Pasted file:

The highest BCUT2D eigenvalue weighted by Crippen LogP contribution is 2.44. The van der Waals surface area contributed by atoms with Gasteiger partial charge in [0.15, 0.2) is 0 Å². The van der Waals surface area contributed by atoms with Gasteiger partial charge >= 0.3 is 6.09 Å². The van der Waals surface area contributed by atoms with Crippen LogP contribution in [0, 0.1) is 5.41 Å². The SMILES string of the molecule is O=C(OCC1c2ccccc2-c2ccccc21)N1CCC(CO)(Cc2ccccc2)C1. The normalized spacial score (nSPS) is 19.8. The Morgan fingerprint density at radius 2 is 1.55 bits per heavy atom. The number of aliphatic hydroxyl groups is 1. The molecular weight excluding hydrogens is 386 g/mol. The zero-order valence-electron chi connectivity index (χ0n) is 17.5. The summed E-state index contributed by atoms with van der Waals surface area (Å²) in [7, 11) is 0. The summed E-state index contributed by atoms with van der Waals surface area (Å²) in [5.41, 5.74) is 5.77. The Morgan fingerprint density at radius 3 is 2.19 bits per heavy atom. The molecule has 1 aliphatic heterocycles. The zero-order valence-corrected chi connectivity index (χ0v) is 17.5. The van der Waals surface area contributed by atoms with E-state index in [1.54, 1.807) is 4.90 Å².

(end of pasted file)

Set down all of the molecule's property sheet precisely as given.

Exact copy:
The highest BCUT2D eigenvalue weighted by Crippen LogP contribution is 2.44. The van der Waals surface area contributed by atoms with Gasteiger partial charge in [0.15, 0.2) is 0 Å². The van der Waals surface area contributed by atoms with Gasteiger partial charge >= 0.3 is 6.09 Å². The van der Waals surface area contributed by atoms with Crippen LogP contribution in [0, 0.1) is 5.41 Å². The SMILES string of the molecule is O=C(OCC1c2ccccc2-c2ccccc21)N1CCC(CO)(Cc2ccccc2)C1. The normalized spacial score (nSPS) is 19.8. The Morgan fingerprint density at radius 2 is 1.55 bits per heavy atom. The number of aliphatic hydroxyl groups is 1. The molecular weight excluding hydrogens is 386 g/mol. The zero-order valence-electron chi connectivity index (χ0n) is 17.5. The summed E-state index contributed by atoms with van der Waals surface area (Å²) in [7, 11) is 0. The summed E-state index contributed by atoms with van der Waals surface area (Å²) in [5.41, 5.74) is 5.77. The Morgan fingerprint density at radius 3 is 2.19 bits per heavy atom. The molecule has 1 aliphatic heterocycles. The zero-order valence-corrected chi connectivity index (χ0v) is 17.5. The van der Waals surface area contributed by atoms with E-state index in [1.54, 1.807) is 4.90 Å².